Logistics is often referred to as the “sinews of war”, linking forward-deployed units with support elements to ensure they are supplied, maintained and ready for the next operation. There is a saying in military circles – made famous by US Marine General Robert H Barrow – that amateurs study tactics, but professionals study logistics.
Military Logistics—the transfer of personnel and materiel from one location to another, as well as the maintenance of that materiel—is essential for a military to be able to support an ongoing deployment or respond effectively to emergent threats. More generally, protecting one’s own supply lines and attacking those of an enemy is a fundamental military strategy.
During operations, the logistics system will need to maintain adequate supplies of technologies and components, balancing the cost of carrying inventories against the potential for military defeat due to weapon system/munition stock-out.
Military Logistics Evolution and Processes
The logistics process begins with acquisition. In this initial step, the military procures, produces or constructs commodities, facilities, ordnance and major weapon system items.
Additive manufacturing: Currently, all branches of defense organizations rely on the commercial industry for spare parts and materials. But it won’t be long until the military starts to produce its own. The provision and delivery of spares is also essential to keeping equipment operational. Additive manufacturing (e.g. 3D and 4D printing) offers new pathways to flatten supply chains and speed up delivery time. Raw materials and the printers themselves will still have to be transported, meaning the volume of items transported isn’t expected to decrease dramatically, yet its ability to reduce waiting time for spare parts enhances operational readiness. During this phase, primary input enters the logistics pipeline. A number of ‘functions’ associated with acquisition result in the transfer of real goods and services to the military. Such ‘functions’ include:
- Contracting — the advertisement, selection and administration of contracts for the sale of desired products/services.
- Production — the management and coordination of the actual manufacturing process. Advanced manufacturing is another important trend in logistics. It is having and will continue to have an impact on the aerospace industry. A key dimension of advanced manufacturing is 3D printing.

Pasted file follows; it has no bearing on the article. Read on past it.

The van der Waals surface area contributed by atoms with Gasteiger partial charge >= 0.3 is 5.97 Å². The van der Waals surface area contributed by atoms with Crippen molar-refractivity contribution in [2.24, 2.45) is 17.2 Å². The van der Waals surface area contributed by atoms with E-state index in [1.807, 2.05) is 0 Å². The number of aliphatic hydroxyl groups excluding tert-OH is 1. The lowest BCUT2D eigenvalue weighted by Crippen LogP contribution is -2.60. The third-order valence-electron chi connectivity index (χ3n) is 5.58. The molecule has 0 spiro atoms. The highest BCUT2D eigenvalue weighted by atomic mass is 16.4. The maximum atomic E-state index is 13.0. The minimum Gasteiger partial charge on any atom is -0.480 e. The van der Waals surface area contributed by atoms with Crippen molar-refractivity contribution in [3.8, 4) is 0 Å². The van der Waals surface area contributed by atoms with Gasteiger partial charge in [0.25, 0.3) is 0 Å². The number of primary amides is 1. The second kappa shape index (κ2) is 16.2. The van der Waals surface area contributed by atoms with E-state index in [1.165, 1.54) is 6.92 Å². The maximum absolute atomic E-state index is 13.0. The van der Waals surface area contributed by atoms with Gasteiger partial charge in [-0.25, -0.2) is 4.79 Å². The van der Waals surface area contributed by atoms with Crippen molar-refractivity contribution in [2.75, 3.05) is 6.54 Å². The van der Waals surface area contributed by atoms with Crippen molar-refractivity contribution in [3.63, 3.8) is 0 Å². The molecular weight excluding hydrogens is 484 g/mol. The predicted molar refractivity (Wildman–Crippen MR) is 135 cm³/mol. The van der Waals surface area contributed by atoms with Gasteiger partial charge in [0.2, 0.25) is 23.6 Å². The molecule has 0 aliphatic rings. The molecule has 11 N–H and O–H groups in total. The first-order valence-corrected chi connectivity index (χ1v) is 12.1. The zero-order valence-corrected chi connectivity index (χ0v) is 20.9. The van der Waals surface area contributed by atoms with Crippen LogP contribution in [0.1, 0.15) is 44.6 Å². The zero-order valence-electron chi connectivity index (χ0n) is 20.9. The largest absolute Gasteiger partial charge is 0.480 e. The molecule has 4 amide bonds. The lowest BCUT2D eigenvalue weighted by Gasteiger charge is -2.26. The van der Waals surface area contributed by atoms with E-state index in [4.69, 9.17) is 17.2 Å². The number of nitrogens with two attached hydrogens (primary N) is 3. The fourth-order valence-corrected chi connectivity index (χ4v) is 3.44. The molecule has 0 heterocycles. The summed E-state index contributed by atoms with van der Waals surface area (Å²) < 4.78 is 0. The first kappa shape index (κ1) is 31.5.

- Evaluation — the finished goods and services must be compared with contract specifications; a determination made with respect to the quality of compliance.
- Budgeting — the acquisition objectives must be compared with available budgets to determine financial feasibility.
The second phase of the logistics process is distribution, entailing the supplying of needed material, support and personnel to the operational commander at the correct time. Distribution provides the military end-user with those items procured in the acquisition phase. Computing technology: Logistics in the 21st century will be intensely computerized, significantly reducing the extent of human intervention and decision-making. The result will be a logistics system capable of solving even the most sophisticated logistics problems with extraordinary speed. Among those areas offering great promise for efficiency gains through computerization are routing and scheduling, warehouse design, facility location and inventory management.
Among the functions of the distribution element are the following:
- Transportation — the required items/personnel must be transported from their origin to the site of the end-user. This involves important issues of lift adequacy, scheduling, prioritization, etc. The emerging innovations in transportation are environmental regulations on engine design and power source, the development of new transportation technologies such as the intelligent vehicle highway system, magnetic levitation and high-speed water transportation have the potential to alter both the operational efficiency and the attendant economic feasibility of current transportation networks.